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Reporters detained, arrested across the country in “Occupy” protests

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  1. Newsgathering

A Milwaukee Journal Sentinel photographer is the latest journalist to be arrested while covering the Occupy Wall Street demonstrations that have sprung up across the nation, raising questions about how police should define and handle reporters documenting the protests.

Although the detentions and arrests have raised alarm with some media organizations, police contend that it is often difficult to separate the journalists covering the events from those participating in the protests, especially when making mass apprehensions.

The Sentinel’s Kristyna Wentz-Graff was photographing the arrest of a protestor Wednesday, who was marching as part of a solidarity rally that started at the University of Wisconsin-Milwaukee, when she herself was restrained and arrested by an officer. She and the other two protestors have since been released without charge and the city attorney’s office has yet to determine whether they will issue citations.

The Milwaukee Police Department said in a series of posts on their Facebook page that Wentz-Graff and the two protestors they arrested ignored repeated orders to clear the streets, and that officers did not know that the photographer was a journalist until she arrived at the Milwaukee Police Department.

“She never identified herself as a journalist to officers. We know there are often many people with cameras at these events and they are not always news people,” they wrote.

In a statement to the paper, the Sentinel editor Martin Kaiser disputed that account.

“At no time did Kristyna Wentz-Graff ignore any commands by any officer,” Kaiser said. “She came upon the scene to do her job as a photojournalist. She was clearly not part of the protest. She was wearing her Journal Sentinel photo press credential. She was carrying photography equipment while taking photographs of police making arrests when she was grabbed by a police officer and handcuffed. Her arrest was completely uncalled for and violates the First Amendment. No reason for her arrest has been provided.”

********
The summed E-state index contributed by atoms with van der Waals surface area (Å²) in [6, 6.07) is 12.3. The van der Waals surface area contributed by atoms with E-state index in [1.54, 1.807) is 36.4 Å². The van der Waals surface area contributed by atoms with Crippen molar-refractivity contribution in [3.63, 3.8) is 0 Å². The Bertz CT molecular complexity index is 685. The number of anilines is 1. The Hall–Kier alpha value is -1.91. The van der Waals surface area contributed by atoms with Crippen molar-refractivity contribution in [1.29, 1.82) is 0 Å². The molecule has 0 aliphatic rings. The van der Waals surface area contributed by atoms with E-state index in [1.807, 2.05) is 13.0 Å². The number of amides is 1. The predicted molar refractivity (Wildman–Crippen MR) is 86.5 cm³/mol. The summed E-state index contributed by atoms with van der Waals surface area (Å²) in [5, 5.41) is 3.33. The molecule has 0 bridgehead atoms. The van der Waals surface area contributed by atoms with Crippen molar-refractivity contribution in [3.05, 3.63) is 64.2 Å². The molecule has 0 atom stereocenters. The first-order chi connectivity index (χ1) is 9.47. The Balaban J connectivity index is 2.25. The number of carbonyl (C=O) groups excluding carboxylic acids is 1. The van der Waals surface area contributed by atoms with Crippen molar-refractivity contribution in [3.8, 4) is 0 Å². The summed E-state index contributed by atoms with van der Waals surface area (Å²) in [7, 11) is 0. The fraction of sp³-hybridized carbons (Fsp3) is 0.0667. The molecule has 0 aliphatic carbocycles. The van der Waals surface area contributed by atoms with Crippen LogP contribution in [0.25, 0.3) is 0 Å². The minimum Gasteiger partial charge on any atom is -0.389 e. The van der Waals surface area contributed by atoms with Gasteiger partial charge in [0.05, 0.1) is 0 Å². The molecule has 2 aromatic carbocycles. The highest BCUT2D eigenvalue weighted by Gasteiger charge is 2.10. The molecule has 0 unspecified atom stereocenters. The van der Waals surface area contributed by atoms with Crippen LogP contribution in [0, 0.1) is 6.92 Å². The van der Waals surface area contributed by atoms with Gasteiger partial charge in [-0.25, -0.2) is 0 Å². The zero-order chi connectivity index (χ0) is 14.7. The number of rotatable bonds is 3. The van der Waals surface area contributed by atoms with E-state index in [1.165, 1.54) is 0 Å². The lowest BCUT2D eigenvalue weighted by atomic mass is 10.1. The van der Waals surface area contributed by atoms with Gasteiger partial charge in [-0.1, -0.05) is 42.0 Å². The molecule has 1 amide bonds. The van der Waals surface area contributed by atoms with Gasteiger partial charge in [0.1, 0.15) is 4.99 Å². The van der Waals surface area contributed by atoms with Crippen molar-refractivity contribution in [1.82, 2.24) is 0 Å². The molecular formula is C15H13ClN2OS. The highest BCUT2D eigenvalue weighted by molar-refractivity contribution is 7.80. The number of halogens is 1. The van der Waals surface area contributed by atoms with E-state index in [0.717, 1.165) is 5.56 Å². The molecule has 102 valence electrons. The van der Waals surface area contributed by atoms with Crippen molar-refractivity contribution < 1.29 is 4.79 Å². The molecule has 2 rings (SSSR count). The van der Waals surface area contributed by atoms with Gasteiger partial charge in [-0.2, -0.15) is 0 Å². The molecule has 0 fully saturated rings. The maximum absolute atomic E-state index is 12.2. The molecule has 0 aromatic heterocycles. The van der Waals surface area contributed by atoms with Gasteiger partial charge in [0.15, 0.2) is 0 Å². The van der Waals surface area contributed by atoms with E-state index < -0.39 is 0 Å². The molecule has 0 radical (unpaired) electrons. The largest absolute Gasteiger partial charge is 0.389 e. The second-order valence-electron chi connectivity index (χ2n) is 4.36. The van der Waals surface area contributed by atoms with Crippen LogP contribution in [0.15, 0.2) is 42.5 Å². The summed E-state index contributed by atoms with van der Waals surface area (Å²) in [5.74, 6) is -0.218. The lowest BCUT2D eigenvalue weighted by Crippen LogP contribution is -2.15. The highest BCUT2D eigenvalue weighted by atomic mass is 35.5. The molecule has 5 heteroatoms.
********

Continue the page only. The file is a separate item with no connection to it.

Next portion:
In a video taken by the university’s PantherVision, a man watching the photographer’s arrest from the sidewalk can also be heard yelling “she’s a journalist.”

Milwaukee Mayor Tom Barrett has also come out in support of Wentz-Graff and the Sentinel.

Wentz-Graff’s apprehension is not the first arrest of a reporter in Milwaukee this year, nor is it the first arrest of a reporter covering demonstrations related to the Occupy Wall Street movement that started in mid-September.

Perhaps garnering the most attention are the reporters who have been arrested at the original Occupy Wall Street protest in New York, where some journalists had voiced concern over being arrested or roughed up by police.

The Columbia Journalism Review for example, in an article titled “Who’s a Journalist?” published in October, wrote critically of the New York City Police Department’s policy of credentialing journalists.

The piece highlighted the arrests of three individuals, a reporter with WNET’s Metro Focus, a freelancer for The New York Times’ “City Blog” and a freelancer for AlterNet, all of whom had some press identification but not the specific NYPD credentials.